Good eye for hay gets you in the ballgame
Editor’s note: I judged 50 4-H hay exhibits at the 2010 Morgan County fair. To see how visual judging paired up with actual value, I asked Chris Parker to core-sample various flakes. Parker sent samples to Litchfield Analytical Services, Litchfield, Mich., for near-infrared (NIR) analysis.
‘Your visual inspection matched up pretty well with the results from the lab,” says Chris Parker, Morgan County Extension ag educator. Parker raises hay and has also judged 4-H hay contests.
“Of course, most all of these represent good hay. Most people are going to bring the best hay they have.”
That said, however, rainfall early in the summer messed up harvesting patterns. Some first cuttings were delayed, and some second cuttings were delayed, too. That tends to result in more mature hay with more stems, Parker notes. The more mature the hay, the lower the feed values you can expect.
• Someone trained to look at hay can do a reasonable job of estimating value.
• Near-infrared lab testing puts numbers to feed value.
• Mixed grass and legume hay cut correctly can have high RFV numbers.
“When I’m looking at hay visually, I’m looking for color, odor and stage of maturity,” he says. “If it’s mixed grass and legume hay and the grass was cut fairly young, you can get very good hay. This set of samples bears that out. If it’s a grass and it’s already headed, it will have less feed value. If it’s headed with seeds in the head, it will be even less.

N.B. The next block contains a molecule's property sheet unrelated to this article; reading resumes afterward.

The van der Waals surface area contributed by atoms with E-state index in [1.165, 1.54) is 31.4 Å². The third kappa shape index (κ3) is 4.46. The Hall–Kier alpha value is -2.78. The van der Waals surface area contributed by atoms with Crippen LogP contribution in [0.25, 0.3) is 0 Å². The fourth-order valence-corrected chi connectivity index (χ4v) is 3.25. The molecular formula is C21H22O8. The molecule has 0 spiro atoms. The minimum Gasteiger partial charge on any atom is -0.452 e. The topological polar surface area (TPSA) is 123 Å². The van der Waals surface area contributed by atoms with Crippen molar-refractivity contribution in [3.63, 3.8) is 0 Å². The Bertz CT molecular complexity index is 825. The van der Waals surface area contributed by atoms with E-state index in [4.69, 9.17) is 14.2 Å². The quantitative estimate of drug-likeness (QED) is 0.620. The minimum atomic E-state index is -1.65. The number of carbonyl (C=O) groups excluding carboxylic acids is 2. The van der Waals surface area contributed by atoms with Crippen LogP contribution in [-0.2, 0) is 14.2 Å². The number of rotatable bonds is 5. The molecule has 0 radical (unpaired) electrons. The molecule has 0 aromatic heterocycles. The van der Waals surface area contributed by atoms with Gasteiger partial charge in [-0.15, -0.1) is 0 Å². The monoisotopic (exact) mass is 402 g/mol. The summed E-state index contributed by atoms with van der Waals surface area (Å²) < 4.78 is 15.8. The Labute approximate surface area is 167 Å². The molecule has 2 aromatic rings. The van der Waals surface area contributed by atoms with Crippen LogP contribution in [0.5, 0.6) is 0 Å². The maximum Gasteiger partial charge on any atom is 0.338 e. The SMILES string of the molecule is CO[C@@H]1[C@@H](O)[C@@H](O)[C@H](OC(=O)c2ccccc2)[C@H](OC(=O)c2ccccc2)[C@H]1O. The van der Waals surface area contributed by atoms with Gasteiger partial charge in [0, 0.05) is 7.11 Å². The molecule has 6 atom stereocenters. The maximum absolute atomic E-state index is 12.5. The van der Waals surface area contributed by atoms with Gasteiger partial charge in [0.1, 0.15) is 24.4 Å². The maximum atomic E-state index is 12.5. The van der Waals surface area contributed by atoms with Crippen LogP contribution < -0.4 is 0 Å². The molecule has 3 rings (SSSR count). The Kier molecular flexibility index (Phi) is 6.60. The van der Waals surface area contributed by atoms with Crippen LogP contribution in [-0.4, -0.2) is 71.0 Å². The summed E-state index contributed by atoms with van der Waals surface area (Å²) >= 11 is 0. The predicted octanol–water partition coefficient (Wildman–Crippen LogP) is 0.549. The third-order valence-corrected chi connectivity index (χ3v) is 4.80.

“I also look for weeds. And I look for the amount of leafiness. When you’re comparing two good hays to each other visually, sometimes you just have to guess.”
The original plan for this exercise was to pull samples. Parker opted to core flakes. Every Extension office should have a hay probe that fits either a brace and bit or an electric drill, he notes. “You just increase your odds of getting a more accurate sample by coring,” he says.
Typically, he will pull 12 to 15 cores of the same lot of hay, either small square bales or large round bales. In this case, he tried to get five cores from each flake.
Review the numbers
“The first thing that stood out was how dry these samples were,” Parker says. “Most only had 10% to 12% moisture. If you’re baling at 15% to 20% to preserve leaves and get hay in the barn, typically the moisture content when you pull samples will be higher. Obviously, these flakes dried out more quickly out of the bale.”
Crude protein levels were also impressive, Parker says. They generally followed the pattern of the more legume in the mix, the higher the protein value, but not precisely. “Remember that the 4-H member selected what category to enter. It’s possible that some in the legume/mixed hay class had as much or more legume present as in the hay entered as straight legume. It’s very hard to get legume hay without some grass present.”
Next, Parker looks at acid detergent fiber, or ADF. It’s a good measure of how much stem, or fiber, is present. In general, the lower the ADF, the higher the quality.
The specialist also looks at total digestible nutrients, or TDN, a measure of energy content. The bottom-line number is relative feed value, or RFV. Usually, the higher the number, the greater the overall feed value. RFVs of 130 or above represent very good-quality hay, Parker notes.
Best of show: This good-looking mixed-grass hay was named champion of its division.
Better numbers: The reserve champion hay actually put up better numbers, but the difference wasn’t significant, Chris Parker says.
Champion bale: For pure grass hay, here’s one worth bidding on at an auction. It’s RFV topped 110.
Find a fit: This grass hay with more stem and fiber could still fit into your feeding program.
This article published in the November, 2010 edition of INDIANA PRAIRIE FARMER.
All rights reserved. Copyright Farm Progress Cos. 2010.